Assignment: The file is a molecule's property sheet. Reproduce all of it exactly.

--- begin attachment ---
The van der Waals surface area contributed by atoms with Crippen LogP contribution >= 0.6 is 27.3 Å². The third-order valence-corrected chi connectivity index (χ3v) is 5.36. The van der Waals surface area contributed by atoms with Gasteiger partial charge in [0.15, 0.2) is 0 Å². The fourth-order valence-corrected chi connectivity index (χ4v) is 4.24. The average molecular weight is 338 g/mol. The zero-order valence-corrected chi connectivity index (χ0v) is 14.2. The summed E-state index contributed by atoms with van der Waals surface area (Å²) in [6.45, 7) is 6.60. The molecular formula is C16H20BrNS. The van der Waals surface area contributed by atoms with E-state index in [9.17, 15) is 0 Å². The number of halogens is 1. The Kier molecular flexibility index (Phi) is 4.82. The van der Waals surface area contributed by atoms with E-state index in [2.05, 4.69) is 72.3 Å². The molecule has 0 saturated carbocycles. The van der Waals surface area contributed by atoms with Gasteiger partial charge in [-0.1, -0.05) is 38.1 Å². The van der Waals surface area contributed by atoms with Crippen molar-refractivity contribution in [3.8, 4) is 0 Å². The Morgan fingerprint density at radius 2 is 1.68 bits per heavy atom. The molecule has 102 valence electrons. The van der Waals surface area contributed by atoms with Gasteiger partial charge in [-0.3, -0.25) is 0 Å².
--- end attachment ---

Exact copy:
The van der Waals surface area contributed by atoms with Crippen LogP contribution >= 0.6 is 27.3 Å². The third-order valence-corrected chi connectivity index (χ3v) is 5.36. The van der Waals surface area contributed by atoms with Gasteiger partial charge in [0.15, 0.2) is 0 Å². The fourth-order valence-corrected chi connectivity index (χ4v) is 4.24. The average molecular weight is 338 g/mol. The zero-order valence-corrected chi connectivity index (χ0v) is 14.2. The summed E-state index contributed by atoms with van der Waals surface area (Å²) in [6.45, 7) is 6.60. The molecular formula is C16H20BrNS. The van der Waals surface area contributed by atoms with E-state index in [9.17, 15) is 0 Å². The number of halogens is 1. The Kier molecular flexibility index (Phi) is 4.82. The van der Waals surface area contributed by atoms with E-state index in [2.05, 4.69) is 72.3 Å². The molecule has 0 saturated carbocycles. The van der Waals surface area contributed by atoms with Gasteiger partial charge in [-0.1, -0.05) is 38.1 Å². The van der Waals surface area contributed by atoms with Crippen molar-refractivity contribution in [3.8, 4) is 0 Å². The Morgan fingerprint density at radius 2 is 1.68 bits per heavy atom. The molecule has 102 valence electrons. The van der Waals surface area contributed by atoms with Gasteiger partial charge in [-0.3, -0.25) is 0 Å².